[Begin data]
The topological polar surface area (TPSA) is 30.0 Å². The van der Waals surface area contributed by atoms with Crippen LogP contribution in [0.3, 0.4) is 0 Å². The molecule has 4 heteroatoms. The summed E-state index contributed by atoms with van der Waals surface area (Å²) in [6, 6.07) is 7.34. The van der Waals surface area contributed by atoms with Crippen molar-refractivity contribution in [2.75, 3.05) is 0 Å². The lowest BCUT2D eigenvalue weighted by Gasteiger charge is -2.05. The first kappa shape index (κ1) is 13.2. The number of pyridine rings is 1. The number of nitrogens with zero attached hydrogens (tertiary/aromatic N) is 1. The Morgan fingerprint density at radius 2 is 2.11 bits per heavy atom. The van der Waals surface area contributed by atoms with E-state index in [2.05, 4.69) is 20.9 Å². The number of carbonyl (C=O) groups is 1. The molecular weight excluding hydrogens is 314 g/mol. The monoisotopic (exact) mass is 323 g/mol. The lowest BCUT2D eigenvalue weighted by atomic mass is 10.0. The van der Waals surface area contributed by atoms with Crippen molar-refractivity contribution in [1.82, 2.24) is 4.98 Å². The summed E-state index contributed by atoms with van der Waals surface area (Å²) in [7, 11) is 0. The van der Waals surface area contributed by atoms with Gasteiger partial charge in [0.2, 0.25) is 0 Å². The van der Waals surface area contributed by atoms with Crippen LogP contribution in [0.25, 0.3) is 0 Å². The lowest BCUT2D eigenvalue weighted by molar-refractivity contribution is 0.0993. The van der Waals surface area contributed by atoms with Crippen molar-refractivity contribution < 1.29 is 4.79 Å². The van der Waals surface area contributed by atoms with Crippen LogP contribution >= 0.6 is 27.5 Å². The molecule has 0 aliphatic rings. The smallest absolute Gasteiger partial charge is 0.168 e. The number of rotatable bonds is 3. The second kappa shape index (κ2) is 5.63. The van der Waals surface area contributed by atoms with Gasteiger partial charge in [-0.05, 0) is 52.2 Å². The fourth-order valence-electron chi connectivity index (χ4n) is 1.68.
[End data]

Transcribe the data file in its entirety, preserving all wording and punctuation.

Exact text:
The topological polar surface area (TPSA) is 30.0 Å². The van der Waals surface area contributed by atoms with Crippen LogP contribution in [0.3, 0.4) is 0 Å². The molecule has 4 heteroatoms. The summed E-state index contributed by atoms with van der Waals surface area (Å²) in [6, 6.07) is 7.34. The van der Waals surface area contributed by atoms with Crippen molar-refractivity contribution in [2.75, 3.05) is 0 Å². The lowest BCUT2D eigenvalue weighted by Gasteiger charge is -2.05. The first kappa shape index (κ1) is 13.2. The number of pyridine rings is 1. The number of nitrogens with zero attached hydrogens (tertiary/aromatic N) is 1. The Morgan fingerprint density at radius 2 is 2.11 bits per heavy atom. The van der Waals surface area contributed by atoms with E-state index in [2.05, 4.69) is 20.9 Å². The number of carbonyl (C=O) groups is 1. The molecular weight excluding hydrogens is 314 g/mol. The monoisotopic (exact) mass is 323 g/mol. The lowest BCUT2D eigenvalue weighted by atomic mass is 10.0. The van der Waals surface area contributed by atoms with Crippen molar-refractivity contribution in [1.82, 2.24) is 4.98 Å². The summed E-state index contributed by atoms with van der Waals surface area (Å²) in [7, 11) is 0. The van der Waals surface area contributed by atoms with Gasteiger partial charge in [0.2, 0.25) is 0 Å². The van der Waals surface area contributed by atoms with Crippen LogP contribution in [0.25, 0.3) is 0 Å². The lowest BCUT2D eigenvalue weighted by molar-refractivity contribution is 0.0993. The van der Waals surface area contributed by atoms with Crippen molar-refractivity contribution < 1.29 is 4.79 Å². The van der Waals surface area contributed by atoms with Crippen LogP contribution >= 0.6 is 27.5 Å². The molecule has 0 aliphatic rings. The smallest absolute Gasteiger partial charge is 0.168 e. The number of rotatable bonds is 3. The second kappa shape index (κ2) is 5.63. The van der Waals surface area contributed by atoms with Gasteiger partial charge in [-0.05, 0) is 52.2 Å². The fourth-order valence-electron chi connectivity index (χ4n) is 1.68.